BBC NEWS Americas Africa Europe Middle East South Asia Asia Pacific
BBCi NEWS   SPORT   WEATHER   WORLD SERVICE   A-Z INDEX     

BBC News World Edition
 You are in: Business  
News Front Page
Africa
Americas
Asia-Pacific
Europe
Middle East
South Asia
UK
Business
E-Commerce
Economy
Market Data
Entertainment
Science/Nature
Technology
Health
-------------
Talking Point
-------------
Country Profiles
In Depth
-------------
Programmes
-------------
BBC Sport
BBC Weather
SERVICES
-------------
EDITIONS
Thursday, 6 September, 2001, 16:23 GMT 17:23 UK
TUC battle plan revealed
Roger Lyons, leader of the MSF union
Lyons; 'some services work better in public hands'
The leaders of Britain's biggest unions will unite behind a motion attacking the further privatisation of public services at next week's TUC Conference, the BBC has learned.


[The resolution] brings together the willingness and the commitment to improve the efficiency and effectiveness of the public services..with the need to protect and promote the public sector.

Roger Lyons, General Secretary, MSF
Speaking exclusively on a BBC News Online webcast, Roger Lyons, head of the white-collar MSF union, said union leaders from across the political spectrum had thrashed out their differences on the issue and were ready to present a united front.

The news will come as a blow to Tony Blair, who is due to address the conference on Tuesday.

He is convinced that greatly increasing the involvement of the private sector is the only way to rescue Britain's crumbling services.

The webcast also saw the managing director of a leading private sector firm bidding for public contracts, Jarvis Projects, Patrick Gardiner, admit that the excess profits had been made by the private sector in the early days of the private finance initiative.

Protecting jobs

The TUC conference had been expected to be split on the issue of private sector involvement, with some unions, such as the AEEU, backing the government's line.

The unions want to protect jobs and wages.

But some, such as Unison and the GMB, are angry about the huge profits being generated by some private contractors.

Others, with members working in the private sector, are keen to stress its role.

The issue is set to make next week's TUC conference one of the most politically charged for years.

Improving services

Mr Lyons told BBC News Online that all 17 members of the TUC council agreed on Thursday to back a composite motion on the privatisation of public services.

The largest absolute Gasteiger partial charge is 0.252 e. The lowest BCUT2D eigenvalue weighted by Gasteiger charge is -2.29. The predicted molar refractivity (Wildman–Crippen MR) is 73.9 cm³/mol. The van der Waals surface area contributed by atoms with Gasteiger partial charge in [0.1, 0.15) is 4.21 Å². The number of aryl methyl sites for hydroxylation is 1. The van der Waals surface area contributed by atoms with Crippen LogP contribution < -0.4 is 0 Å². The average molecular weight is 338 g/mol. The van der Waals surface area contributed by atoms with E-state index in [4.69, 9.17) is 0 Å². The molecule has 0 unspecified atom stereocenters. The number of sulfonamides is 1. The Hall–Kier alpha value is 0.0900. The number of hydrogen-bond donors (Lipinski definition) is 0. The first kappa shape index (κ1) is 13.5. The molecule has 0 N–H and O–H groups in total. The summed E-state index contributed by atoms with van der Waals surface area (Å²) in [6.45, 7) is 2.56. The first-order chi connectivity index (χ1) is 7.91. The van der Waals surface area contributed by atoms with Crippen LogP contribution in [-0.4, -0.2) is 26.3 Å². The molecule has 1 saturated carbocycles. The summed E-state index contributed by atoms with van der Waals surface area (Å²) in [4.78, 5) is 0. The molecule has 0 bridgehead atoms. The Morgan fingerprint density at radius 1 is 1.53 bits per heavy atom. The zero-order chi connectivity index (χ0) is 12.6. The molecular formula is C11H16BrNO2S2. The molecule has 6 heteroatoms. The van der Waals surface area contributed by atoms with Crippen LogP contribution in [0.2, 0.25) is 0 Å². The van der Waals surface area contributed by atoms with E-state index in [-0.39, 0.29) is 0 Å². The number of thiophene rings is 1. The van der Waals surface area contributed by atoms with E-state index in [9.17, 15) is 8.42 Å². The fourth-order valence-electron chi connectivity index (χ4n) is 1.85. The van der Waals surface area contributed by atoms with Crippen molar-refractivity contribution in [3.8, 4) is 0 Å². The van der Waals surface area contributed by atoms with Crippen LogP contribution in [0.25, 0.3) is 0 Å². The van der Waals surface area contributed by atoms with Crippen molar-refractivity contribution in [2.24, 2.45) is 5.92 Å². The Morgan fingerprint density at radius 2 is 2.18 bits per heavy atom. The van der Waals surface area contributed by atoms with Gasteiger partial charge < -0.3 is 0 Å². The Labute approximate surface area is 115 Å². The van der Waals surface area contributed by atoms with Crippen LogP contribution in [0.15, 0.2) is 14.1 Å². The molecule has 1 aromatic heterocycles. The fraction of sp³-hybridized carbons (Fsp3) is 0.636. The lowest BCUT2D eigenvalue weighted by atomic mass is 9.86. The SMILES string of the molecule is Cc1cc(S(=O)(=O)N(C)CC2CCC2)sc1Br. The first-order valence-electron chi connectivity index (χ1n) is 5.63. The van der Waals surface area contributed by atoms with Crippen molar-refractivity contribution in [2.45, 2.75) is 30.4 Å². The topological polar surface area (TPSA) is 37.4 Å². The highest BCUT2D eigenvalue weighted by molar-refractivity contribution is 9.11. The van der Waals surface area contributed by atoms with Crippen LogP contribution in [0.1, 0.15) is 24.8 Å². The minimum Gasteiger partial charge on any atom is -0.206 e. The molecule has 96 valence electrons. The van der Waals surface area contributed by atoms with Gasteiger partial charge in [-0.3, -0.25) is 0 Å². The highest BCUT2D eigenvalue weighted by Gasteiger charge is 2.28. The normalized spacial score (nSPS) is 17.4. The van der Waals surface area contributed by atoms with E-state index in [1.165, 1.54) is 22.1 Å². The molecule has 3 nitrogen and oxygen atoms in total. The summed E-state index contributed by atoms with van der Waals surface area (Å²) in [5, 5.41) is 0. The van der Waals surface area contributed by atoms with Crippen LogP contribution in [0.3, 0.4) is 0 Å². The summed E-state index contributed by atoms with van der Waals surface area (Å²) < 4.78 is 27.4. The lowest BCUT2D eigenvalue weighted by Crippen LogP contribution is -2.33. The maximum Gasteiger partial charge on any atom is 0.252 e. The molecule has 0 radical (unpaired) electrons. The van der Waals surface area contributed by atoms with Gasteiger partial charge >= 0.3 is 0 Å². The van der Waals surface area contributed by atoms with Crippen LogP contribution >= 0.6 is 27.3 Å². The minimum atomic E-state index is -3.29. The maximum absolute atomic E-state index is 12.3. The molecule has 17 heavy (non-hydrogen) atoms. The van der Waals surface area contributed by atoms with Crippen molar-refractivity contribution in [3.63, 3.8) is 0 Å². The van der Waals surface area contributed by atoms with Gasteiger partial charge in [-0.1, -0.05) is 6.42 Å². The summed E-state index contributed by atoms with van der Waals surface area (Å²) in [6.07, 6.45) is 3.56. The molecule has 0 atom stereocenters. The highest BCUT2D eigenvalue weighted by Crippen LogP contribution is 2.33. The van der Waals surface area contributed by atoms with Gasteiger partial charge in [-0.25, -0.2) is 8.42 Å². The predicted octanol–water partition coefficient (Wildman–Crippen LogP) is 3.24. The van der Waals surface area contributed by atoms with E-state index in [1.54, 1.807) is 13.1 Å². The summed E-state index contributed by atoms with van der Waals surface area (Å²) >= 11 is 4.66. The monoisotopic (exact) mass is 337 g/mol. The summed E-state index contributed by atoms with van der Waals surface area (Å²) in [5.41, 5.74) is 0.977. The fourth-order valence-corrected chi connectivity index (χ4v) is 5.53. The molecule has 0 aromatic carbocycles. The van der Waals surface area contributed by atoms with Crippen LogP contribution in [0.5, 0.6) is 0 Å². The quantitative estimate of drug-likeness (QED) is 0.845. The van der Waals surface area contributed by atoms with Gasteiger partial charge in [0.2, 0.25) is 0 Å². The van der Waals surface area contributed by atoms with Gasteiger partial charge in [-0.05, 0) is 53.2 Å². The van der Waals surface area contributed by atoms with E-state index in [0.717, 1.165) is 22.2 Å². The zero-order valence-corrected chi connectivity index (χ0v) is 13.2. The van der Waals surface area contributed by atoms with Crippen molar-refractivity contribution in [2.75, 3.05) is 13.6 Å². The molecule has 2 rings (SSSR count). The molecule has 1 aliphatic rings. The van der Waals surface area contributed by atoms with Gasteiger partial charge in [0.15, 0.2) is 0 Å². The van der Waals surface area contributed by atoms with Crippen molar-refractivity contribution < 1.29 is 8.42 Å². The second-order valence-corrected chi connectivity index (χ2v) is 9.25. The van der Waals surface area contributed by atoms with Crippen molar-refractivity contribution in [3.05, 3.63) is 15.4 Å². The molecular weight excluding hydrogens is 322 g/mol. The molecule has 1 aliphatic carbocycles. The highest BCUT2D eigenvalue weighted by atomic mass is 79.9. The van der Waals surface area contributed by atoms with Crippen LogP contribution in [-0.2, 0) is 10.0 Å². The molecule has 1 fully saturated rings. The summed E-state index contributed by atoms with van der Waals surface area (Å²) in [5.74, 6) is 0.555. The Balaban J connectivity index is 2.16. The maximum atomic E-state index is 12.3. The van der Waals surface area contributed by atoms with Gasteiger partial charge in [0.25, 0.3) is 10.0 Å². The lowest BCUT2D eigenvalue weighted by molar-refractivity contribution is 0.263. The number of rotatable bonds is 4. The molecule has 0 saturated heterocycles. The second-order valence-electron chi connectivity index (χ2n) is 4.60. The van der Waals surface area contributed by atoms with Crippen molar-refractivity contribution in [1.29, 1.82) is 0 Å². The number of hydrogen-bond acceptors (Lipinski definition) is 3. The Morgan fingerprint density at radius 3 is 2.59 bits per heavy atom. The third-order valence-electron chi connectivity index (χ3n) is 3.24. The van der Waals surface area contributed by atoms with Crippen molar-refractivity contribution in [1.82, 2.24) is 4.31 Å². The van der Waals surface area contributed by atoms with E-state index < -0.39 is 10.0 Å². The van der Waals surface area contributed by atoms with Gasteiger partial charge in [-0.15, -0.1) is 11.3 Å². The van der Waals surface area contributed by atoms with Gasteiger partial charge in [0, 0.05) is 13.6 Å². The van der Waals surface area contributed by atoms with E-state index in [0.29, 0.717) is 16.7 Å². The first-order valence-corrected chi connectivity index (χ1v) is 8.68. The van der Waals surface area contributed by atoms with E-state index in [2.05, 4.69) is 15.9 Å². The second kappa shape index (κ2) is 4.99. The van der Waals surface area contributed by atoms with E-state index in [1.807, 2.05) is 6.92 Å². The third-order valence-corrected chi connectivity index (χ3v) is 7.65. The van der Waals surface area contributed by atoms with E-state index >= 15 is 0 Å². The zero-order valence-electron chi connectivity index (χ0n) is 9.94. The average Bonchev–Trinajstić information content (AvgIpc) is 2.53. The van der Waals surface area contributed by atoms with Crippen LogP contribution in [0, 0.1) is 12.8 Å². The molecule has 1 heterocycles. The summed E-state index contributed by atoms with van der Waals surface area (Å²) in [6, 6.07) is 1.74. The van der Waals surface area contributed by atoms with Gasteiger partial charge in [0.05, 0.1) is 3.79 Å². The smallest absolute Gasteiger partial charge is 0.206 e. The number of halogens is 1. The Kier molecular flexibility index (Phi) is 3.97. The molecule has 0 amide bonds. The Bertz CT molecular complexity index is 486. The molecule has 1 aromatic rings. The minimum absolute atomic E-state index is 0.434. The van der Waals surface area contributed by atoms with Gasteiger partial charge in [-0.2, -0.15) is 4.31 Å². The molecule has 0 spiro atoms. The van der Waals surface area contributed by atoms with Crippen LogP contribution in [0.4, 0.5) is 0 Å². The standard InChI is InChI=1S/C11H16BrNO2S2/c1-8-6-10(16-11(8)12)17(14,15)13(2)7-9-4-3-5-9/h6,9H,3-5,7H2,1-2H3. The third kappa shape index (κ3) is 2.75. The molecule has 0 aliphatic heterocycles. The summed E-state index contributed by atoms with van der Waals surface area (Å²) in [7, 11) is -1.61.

"This very day, the entire TUC leadership have been discussing this whole question," Mr Lyons said.

"We've agreed a policy position and a jointly agreed statement that will be put before the TUC Congress next week.

"This brings together the willingness and the commitment to improve the efficiency and effectiveness of the public services.

"But at the same time the need to protect and promote the public sector ethos both for those working in it and for those who depend upon it."

'Benefiting the rich'

Mr Lyons added: "We know that privatised systems can sometimes only benefit rich people - American healthcare is good example - and we need to ensure that there is a public sector provision both in health care and education on a universal basis.

"We mustn't let any suggestion of private involvement undermine those principles and that's the central thrust of the proposals at the TUC next week."

Mr Lyons said he would draw the line at the privatisation of clinical services.

"A number of unions are involved in ensuring that their members, for example in my case, members involved in clinical services are not in the private sector - some who have been, have been returned to the NHS.

"We have been arguing strongly that that area is not for the private sector."

Mr Lyons said that he had been reassured by talks with Tony Blair and Alan Milburn, the health secretary, about the government's intentions.

 WATCH/LISTEN
 ON THIS STORY
The BBC's Nicholas Jones
"The unions really want some more assurance from Tony Blair"

Key stories

Background

Case studies

From the grassroots

CLICKABLE GUIDE
Links to more Business stories are at the foot of the page.


E-mail this story to a friend

Links to more Business stories

© BBC ^^ Back to top

News Front Page | Africa | Americas | Asia-Pacific | Europe | Middle East |
South Asia | UK | Business | Entertainment | Science/Nature |
Technology | Health | Talking Point | Country Profiles | In Depth |
Programmes